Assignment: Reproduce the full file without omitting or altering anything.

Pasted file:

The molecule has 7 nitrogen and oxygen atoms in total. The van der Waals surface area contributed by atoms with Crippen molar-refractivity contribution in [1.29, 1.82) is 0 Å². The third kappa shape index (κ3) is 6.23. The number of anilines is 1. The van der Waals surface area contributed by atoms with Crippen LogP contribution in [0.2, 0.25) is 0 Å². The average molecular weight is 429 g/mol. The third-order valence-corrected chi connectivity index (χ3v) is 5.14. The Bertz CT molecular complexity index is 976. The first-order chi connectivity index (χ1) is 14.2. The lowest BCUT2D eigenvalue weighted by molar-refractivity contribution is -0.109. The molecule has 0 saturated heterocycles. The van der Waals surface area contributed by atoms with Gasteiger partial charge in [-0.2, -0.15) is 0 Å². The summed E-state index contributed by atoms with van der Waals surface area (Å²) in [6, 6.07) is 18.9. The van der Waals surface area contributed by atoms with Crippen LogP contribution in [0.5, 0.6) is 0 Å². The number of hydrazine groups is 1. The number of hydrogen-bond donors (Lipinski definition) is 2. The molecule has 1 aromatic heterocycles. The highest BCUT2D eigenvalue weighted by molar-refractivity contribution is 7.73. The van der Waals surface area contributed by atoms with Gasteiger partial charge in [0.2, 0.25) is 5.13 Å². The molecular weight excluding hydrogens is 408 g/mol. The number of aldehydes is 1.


The molecule has 7 nitrogen and oxygen atoms in total. The van der Waals surface area contributed by atoms with Crippen molar-refractivity contribution in [1.29, 1.82) is 0 Å². The third kappa shape index (κ3) is 6.23. The number of anilines is 1. The van der Waals surface area contributed by atoms with Crippen LogP contribution in [0.2, 0.25) is 0 Å². The average molecular weight is 429 g/mol. The third-order valence-corrected chi connectivity index (χ3v) is 5.14. The Bertz CT molecular complexity index is 976. The first-order chi connectivity index (χ1) is 14.2. The lowest BCUT2D eigenvalue weighted by molar-refractivity contribution is -0.109. The molecule has 0 saturated heterocycles. The van der Waals surface area contributed by atoms with Gasteiger partial charge in [-0.2, -0.15) is 0 Å². The summed E-state index contributed by atoms with van der Waals surface area (Å²) in [6, 6.07) is 18.9. The van der Waals surface area contributed by atoms with Crippen LogP contribution in [0.5, 0.6) is 0 Å². The number of hydrazine groups is 1. The number of hydrogen-bond donors (Lipinski definition) is 2. The molecule has 1 aromatic heterocycles. The highest BCUT2D eigenvalue weighted by molar-refractivity contribution is 7.73. The van der Waals surface area contributed by atoms with Gasteiger partial charge in [0.2, 0.25) is 5.13 Å². The molecular weight excluding hydrogens is 408 g/mol. The number of aldehydes is 1.